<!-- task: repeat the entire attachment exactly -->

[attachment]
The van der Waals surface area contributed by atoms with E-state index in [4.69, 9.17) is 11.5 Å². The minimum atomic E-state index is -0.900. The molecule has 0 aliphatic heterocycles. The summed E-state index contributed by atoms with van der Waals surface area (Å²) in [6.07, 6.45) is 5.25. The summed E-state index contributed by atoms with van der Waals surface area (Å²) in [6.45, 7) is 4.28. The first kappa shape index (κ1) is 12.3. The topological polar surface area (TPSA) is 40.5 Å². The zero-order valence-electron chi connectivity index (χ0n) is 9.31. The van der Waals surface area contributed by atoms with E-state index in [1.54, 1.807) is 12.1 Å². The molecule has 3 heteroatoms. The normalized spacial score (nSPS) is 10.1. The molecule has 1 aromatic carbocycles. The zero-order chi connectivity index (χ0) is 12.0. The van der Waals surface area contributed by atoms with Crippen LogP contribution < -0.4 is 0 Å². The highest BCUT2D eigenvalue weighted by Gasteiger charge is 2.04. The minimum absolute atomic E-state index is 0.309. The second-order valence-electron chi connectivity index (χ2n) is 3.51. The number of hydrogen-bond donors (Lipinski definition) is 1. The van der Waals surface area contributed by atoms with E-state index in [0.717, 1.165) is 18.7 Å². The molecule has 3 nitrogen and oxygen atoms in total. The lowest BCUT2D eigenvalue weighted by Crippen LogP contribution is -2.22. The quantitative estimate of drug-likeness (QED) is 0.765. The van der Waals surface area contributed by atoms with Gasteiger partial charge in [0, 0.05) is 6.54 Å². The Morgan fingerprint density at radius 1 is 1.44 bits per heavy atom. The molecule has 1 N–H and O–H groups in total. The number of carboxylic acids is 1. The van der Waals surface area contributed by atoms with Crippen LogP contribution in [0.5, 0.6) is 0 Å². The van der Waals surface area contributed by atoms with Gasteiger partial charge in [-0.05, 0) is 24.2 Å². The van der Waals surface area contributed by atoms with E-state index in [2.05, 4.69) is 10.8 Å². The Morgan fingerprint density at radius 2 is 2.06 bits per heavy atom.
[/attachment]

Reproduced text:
The van der Waals surface area contributed by atoms with E-state index in [4.69, 9.17) is 11.5 Å². The minimum atomic E-state index is -0.900. The molecule has 0 aliphatic heterocycles. The summed E-state index contributed by atoms with van der Waals surface area (Å²) in [6.07, 6.45) is 5.25. The summed E-state index contributed by atoms with van der Waals surface area (Å²) in [6.45, 7) is 4.28. The first kappa shape index (κ1) is 12.3. The topological polar surface area (TPSA) is 40.5 Å². The zero-order valence-electron chi connectivity index (χ0n) is 9.31. The van der Waals surface area contributed by atoms with E-state index in [1.54, 1.807) is 12.1 Å². The molecule has 3 heteroatoms. The normalized spacial score (nSPS) is 10.1. The molecule has 1 aromatic carbocycles. The zero-order chi connectivity index (χ0) is 12.0. The van der Waals surface area contributed by atoms with Crippen LogP contribution < -0.4 is 0 Å². The highest BCUT2D eigenvalue weighted by Gasteiger charge is 2.04. The minimum absolute atomic E-state index is 0.309. The second-order valence-electron chi connectivity index (χ2n) is 3.51. The number of hydrogen-bond donors (Lipinski definition) is 1. The van der Waals surface area contributed by atoms with E-state index in [0.717, 1.165) is 18.7 Å². The molecule has 3 nitrogen and oxygen atoms in total. The lowest BCUT2D eigenvalue weighted by Crippen LogP contribution is -2.22. The quantitative estimate of drug-likeness (QED) is 0.765. The van der Waals surface area contributed by atoms with Gasteiger partial charge in [0, 0.05) is 6.54 Å². The Morgan fingerprint density at radius 1 is 1.44 bits per heavy atom. The molecule has 1 N–H and O–H groups in total. The number of carboxylic acids is 1. The van der Waals surface area contributed by atoms with Crippen LogP contribution in [0.5, 0.6) is 0 Å². The van der Waals surface area contributed by atoms with Gasteiger partial charge in [-0.05, 0) is 24.2 Å². The van der Waals surface area contributed by atoms with E-state index in [2.05, 4.69) is 10.8 Å². The Morgan fingerprint density at radius 2 is 2.06 bits per heavy atom.